Plans for Manchester’s new Sky Park spring to life with planting underway on Castlefield Viaduct
A new urban sky park on Manchester’s Castlefield Viaduct is springing into life with thousands of plants being added to the derelict structure.
National Trust gardening specialists and apprentices are busy planting 3,000 trees, flowers and shrubs on the viaduct as part of plans to ‘green’ the historic landmark and bring more nature to the Castlefield area of the city.
Due to open to the public in July, the Trust aims to turn the viaduct into a temporary urban park and capture visitors’ opinions to help determine the longer-term future of the Grade II listed structure. Visitors will experience a variety of planting displays as they walk along the viaduct, moving through an area of native plants, shrubs and trees, to a ‘show garden’ setting at the end.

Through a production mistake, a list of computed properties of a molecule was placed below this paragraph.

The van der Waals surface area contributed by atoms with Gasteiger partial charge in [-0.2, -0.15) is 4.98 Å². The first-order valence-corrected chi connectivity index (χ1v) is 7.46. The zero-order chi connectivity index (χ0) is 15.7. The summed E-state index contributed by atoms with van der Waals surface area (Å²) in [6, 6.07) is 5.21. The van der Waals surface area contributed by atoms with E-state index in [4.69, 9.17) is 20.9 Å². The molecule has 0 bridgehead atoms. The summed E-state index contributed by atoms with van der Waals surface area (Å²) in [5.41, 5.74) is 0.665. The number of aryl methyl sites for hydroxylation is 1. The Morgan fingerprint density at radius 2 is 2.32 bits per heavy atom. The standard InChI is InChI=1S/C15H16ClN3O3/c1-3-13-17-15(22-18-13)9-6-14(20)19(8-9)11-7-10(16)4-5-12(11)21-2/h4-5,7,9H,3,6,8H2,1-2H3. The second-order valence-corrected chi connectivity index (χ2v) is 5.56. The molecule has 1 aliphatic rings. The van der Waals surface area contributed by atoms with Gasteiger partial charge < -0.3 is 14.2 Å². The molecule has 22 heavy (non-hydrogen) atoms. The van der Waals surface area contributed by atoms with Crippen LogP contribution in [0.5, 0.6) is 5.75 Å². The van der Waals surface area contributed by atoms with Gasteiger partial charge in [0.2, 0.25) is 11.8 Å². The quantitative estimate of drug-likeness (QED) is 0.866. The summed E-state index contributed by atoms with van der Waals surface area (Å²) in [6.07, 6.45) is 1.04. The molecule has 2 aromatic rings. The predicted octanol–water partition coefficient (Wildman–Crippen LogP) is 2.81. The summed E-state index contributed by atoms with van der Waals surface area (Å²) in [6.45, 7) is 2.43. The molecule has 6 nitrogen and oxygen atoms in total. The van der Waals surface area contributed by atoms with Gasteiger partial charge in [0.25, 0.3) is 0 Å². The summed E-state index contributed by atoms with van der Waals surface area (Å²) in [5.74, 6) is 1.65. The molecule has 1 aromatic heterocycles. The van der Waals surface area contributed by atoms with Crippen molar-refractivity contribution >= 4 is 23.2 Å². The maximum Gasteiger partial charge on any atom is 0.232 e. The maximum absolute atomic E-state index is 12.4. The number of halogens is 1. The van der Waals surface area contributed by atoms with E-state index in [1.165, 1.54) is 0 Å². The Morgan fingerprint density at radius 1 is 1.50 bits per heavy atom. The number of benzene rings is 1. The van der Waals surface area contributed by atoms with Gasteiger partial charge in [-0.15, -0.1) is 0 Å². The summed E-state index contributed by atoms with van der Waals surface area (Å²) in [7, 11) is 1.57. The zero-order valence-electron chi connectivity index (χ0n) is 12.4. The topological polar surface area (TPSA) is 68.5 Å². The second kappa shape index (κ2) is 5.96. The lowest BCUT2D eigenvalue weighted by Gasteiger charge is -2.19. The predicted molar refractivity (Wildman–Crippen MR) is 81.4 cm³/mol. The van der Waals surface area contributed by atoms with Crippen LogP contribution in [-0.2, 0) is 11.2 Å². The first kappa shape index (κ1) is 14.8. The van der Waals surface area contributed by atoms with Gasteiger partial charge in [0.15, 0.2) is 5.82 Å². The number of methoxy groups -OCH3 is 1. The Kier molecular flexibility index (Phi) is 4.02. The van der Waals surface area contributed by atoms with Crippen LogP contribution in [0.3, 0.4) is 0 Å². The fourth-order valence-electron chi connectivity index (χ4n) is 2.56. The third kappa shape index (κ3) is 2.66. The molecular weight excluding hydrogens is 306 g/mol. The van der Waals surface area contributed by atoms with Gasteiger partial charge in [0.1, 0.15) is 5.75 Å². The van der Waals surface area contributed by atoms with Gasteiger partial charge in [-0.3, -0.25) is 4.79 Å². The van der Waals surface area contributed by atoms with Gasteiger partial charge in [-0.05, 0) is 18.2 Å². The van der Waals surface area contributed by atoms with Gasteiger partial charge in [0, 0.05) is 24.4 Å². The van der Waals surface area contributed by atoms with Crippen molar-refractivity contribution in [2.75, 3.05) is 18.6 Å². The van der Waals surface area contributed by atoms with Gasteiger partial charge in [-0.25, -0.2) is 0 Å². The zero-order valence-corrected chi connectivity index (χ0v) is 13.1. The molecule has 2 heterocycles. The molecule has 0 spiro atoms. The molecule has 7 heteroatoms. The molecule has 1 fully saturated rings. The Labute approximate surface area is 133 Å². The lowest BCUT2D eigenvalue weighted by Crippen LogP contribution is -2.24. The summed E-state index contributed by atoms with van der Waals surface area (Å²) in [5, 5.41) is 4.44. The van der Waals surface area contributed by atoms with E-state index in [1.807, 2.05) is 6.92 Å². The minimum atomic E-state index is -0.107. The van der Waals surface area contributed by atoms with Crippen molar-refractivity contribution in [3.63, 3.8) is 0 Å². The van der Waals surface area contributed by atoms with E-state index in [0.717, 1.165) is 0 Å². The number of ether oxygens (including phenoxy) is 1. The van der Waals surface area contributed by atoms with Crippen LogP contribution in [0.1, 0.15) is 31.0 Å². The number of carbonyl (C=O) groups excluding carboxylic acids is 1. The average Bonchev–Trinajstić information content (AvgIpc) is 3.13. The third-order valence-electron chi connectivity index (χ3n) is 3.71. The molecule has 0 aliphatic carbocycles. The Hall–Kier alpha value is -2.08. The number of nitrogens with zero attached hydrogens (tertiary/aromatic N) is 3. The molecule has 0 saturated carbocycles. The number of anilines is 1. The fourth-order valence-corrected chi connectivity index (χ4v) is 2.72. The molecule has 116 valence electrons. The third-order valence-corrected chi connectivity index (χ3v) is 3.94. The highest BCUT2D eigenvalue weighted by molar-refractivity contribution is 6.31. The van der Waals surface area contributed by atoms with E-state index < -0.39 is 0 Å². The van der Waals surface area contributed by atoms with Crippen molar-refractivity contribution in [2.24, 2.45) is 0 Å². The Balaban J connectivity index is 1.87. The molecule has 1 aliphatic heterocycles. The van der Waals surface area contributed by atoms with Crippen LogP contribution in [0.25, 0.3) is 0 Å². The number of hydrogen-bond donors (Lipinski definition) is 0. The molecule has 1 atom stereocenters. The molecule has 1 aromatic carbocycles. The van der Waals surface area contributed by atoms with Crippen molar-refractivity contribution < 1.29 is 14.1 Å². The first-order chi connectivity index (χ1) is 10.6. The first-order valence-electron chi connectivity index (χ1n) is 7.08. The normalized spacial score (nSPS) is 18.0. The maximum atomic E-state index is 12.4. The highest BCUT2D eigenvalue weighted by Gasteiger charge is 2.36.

In addition to creating a place where people and nature meet, the new experience will also celebrate the industrial heritage of Castlefield. The design of the planters gives a subtle nod to the industrial architecture of the viaduct which was built in 1892 by Heenan and Froude, the engineers who worked on Blackpool Tower. The shape of the planters mirrors the curve of the viaduct and their width is the same as the railway tracks that once transported goods across the structure to the Great Northern Warehouse. A section of the viaduct will be left untouched to provide a sense of how nature has reclaimed the space since the site closed in the late 1960s.
Plants take inspiration from what had already started to grow on the viaduct with shrubs, ferns and grasses providing a frame for more colourful seasonal planting. Sections of the planting will mimic the diamond shape of the viaduct’s criss-cross steelwork, achieved through diagonal blossom hedges and other plants.